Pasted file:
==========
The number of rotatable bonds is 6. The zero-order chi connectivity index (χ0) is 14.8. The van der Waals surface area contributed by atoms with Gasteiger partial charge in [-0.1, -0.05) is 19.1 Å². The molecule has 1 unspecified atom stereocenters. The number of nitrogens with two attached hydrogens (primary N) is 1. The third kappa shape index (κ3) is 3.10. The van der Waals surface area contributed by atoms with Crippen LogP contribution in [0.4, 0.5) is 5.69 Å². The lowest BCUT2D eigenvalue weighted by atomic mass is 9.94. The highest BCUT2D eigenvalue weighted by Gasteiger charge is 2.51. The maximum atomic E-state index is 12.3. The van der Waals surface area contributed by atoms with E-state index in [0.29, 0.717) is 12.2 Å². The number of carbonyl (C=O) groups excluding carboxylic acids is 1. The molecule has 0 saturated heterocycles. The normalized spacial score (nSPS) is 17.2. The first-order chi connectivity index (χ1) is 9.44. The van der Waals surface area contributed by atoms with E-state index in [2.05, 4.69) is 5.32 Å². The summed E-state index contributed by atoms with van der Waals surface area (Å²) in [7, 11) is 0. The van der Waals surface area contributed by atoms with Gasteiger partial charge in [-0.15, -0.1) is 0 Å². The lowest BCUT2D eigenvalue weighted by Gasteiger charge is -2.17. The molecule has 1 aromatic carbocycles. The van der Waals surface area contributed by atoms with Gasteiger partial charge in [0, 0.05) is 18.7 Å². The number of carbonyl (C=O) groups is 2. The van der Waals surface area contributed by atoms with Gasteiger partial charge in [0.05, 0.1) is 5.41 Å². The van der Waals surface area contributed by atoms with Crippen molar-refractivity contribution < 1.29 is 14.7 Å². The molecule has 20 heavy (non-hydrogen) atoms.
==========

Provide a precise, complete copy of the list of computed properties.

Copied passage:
The number of rotatable bonds is 6. The zero-order chi connectivity index (χ0) is 14.8. The van der Waals surface area contributed by atoms with Gasteiger partial charge in [-0.1, -0.05) is 19.1 Å². The molecule has 1 unspecified atom stereocenters. The number of nitrogens with two attached hydrogens (primary N) is 1. The third kappa shape index (κ3) is 3.10. The van der Waals surface area contributed by atoms with Crippen LogP contribution in [0.4, 0.5) is 5.69 Å². The lowest BCUT2D eigenvalue weighted by atomic mass is 9.94. The highest BCUT2D eigenvalue weighted by Gasteiger charge is 2.51. The maximum atomic E-state index is 12.3. The van der Waals surface area contributed by atoms with E-state index in [0.29, 0.717) is 12.2 Å². The number of carbonyl (C=O) groups excluding carboxylic acids is 1. The molecule has 0 saturated heterocycles. The normalized spacial score (nSPS) is 17.2. The first-order chi connectivity index (χ1) is 9.44. The van der Waals surface area contributed by atoms with E-state index in [2.05, 4.69) is 5.32 Å². The summed E-state index contributed by atoms with van der Waals surface area (Å²) in [7, 11) is 0. The van der Waals surface area contributed by atoms with Gasteiger partial charge in [-0.15, -0.1) is 0 Å². The lowest BCUT2D eigenvalue weighted by Gasteiger charge is -2.17. The molecule has 1 aromatic carbocycles. The van der Waals surface area contributed by atoms with Gasteiger partial charge in [0, 0.05) is 18.7 Å². The number of carbonyl (C=O) groups is 2. The van der Waals surface area contributed by atoms with Gasteiger partial charge in [0.05, 0.1) is 5.41 Å². The van der Waals surface area contributed by atoms with Crippen molar-refractivity contribution < 1.29 is 14.7 Å². The molecule has 20 heavy (non-hydrogen) atoms.